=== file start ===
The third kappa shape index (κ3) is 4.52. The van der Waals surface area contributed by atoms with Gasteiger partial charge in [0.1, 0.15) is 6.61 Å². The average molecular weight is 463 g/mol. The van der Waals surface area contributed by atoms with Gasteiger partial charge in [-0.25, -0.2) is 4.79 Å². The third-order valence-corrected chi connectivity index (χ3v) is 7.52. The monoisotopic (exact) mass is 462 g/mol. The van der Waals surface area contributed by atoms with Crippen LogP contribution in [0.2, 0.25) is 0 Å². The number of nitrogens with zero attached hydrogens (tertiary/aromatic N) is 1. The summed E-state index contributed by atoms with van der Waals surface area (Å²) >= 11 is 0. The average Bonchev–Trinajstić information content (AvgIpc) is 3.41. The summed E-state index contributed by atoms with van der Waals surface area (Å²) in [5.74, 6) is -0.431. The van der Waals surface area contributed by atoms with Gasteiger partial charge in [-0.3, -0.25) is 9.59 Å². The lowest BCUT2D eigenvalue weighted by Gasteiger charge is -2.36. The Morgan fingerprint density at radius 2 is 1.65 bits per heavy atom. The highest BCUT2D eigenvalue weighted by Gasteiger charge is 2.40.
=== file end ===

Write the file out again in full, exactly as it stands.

The third kappa shape index (κ3) is 4.52. The van der Waals surface area contributed by atoms with Gasteiger partial charge in [0.1, 0.15) is 6.61 Å². The average molecular weight is 463 g/mol. The van der Waals surface area contributed by atoms with Gasteiger partial charge in [-0.25, -0.2) is 4.79 Å². The third-order valence-corrected chi connectivity index (χ3v) is 7.52. The monoisotopic (exact) mass is 462 g/mol. The van der Waals surface area contributed by atoms with Crippen LogP contribution in [0.2, 0.25) is 0 Å². The number of nitrogens with zero attached hydrogens (tertiary/aromatic N) is 1. The summed E-state index contributed by atoms with van der Waals surface area (Å²) >= 11 is 0. The average Bonchev–Trinajstić information content (AvgIpc) is 3.41. The summed E-state index contributed by atoms with van der Waals surface area (Å²) in [5.74, 6) is -0.431. The van der Waals surface area contributed by atoms with Gasteiger partial charge in [-0.3, -0.25) is 9.59 Å². The lowest BCUT2D eigenvalue weighted by Gasteiger charge is -2.36. The Morgan fingerprint density at radius 2 is 1.65 bits per heavy atom. The highest BCUT2D eigenvalue weighted by Gasteiger charge is 2.40.